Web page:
I guess I meant amps.
     
turtle777
Clinically Insane
Join Date: Jun 2001
Location: planning a comeback !
Status: Offline
Reply With Quote
Jun 4, 2018, 06:52 PM
 
There are some 2.1A USB car chargers.

Those might work, but it’s not guaranteed.

-t
     
mindwaves
Professional Poster
Join Date: Sep 2000
Location: Irvine, CA
Status: Offline
Reply With Quote
Jun 7, 2018, 04:34 AM
 
Not sure why cars still have a cigarette lighter as opposed to a real three prong plug.
{{{ mindwaves }}}
     
P
Moderator
Join Date: Apr 2000
Location: Gothenburg, Sweden
Status: Offline
Reply With Quote
Jun 7, 2018, 06:48 AM
 
Originally Posted by mindwaves View Post
Not sure why cars still have a cigarette lighter as opposed to a real three prong plug.
Because that three-prong plug would be AC, and the car doesn't produce AC from the alternator. Much easier going forward to put a higher-power USB port or three in stead of the cigarette lighter.
The new Mac Pro has up to 30 MB of cache inside the processor itself. That's more than the HD in my first Mac. Somehow I'm still running out of space.
     
Oussie
Fresh-Faced Recruit
Join Date: Jun 2018
Status: Offline
Reply With Quote
Jun 8, 2018, 03:53 AM
 
kevs its best not to risk your device for experimental charging
     
ghporter
Administrator
Join Date: Apr 2001
Location: San Antonio TX USA
Status: Offline
Reply With Quote
Jun 9, 2018, 04:37 PM
 
Originally Posted by mindwaves View Post
Not sure why cars still have a cigarette lighter as opposed to a real three prong plug.
Automotobile power systems run on a "nominal" 12VDC, which is typically between 13.5 and 13.9VDC in actuality. It's easy to run a 5v regulator off 14v, so USB chargers do fine with that.

I'm not well versed on the newer Macs that use USB-C charging, but I've done some investigating about USB-C itself, and the charging aspect seems to have to do with the specification's ability to provide either 5v, 12v, or 20v. What I don't know is what voltage the new USB-C Macs need to charge. If they will charge from 12v, that should mean that a car power source would work. If, on the other hand, they need 20v, then without some sort of intermediate power supply that produces 20v from a 12v input, I can't see it working.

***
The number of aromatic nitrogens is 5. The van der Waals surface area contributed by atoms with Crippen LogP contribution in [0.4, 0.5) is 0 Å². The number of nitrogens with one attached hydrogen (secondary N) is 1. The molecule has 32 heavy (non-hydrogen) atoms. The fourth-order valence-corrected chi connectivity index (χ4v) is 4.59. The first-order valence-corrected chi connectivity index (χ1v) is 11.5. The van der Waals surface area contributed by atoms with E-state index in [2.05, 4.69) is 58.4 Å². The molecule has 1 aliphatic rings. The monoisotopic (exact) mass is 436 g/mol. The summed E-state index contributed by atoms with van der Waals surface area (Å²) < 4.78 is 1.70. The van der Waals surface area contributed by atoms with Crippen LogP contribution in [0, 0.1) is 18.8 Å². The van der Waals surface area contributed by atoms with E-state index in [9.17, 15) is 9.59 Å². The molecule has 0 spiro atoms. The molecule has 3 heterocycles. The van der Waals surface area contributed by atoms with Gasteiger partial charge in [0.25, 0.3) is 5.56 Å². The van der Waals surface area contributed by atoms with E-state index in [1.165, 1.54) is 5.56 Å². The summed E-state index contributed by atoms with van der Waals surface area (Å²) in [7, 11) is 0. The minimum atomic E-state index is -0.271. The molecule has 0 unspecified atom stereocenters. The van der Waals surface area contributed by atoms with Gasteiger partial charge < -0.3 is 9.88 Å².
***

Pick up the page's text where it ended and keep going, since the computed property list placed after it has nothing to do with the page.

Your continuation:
Glenn -----OTR/L, MOT, Tx
     
P
Moderator
Join Date: Apr 2000
Location: Gothenburg, Sweden
Status: Offline
Reply With Quote
Jun 9, 2018, 05:15 PM
 
Simply put, the USB-C Macs will haggle until they get as much power as they can get. At least the 13" charger will start at 5V, haggle its way up to 3A, then start haggling the voltage up by steps until they get to 20V. If it gets a no anywhere, it will stop there and use what it can get. The 15" can use 87W, which is 4.4A at 20V. Not sure how it will work, if it will start by haggling up the power to 4.4A and then the voltage, or if it will start like the 13" and just add an extra haggling step by the end.

A quick googling shows that the "12V" that the lighter plug is supposed to provide is a guaranteed minimum, and the 14V that you can usually get is not to be relied on. A USB-C charger connected to automotive power would then provide 36W to a charging MBP, which is pretty decent.
The new Mac Pro has up to 30 MB of cache inside the processor itself. That's more than the HD in my first Mac. Somehow I'm still running out of space.
     
   
Thread Tools
 
Forum Links
Forum Rules
You may not post new threads
You may not post replies
You may not post attachments
You may not edit your posts
BB code is On
Smilies are On
[IMG] code is On
HTML code is Off
Top
Privacy Policy
All times are GMT -4. The time now is 06:20 AM.
All contents of these forums © 1995-2017 MacNN. All rights reserved.
Branding + Design: www.gesamtbild.com
vBulletin v.3.8.8 © 2000-2017, Jelsoft Enterprises Ltd.,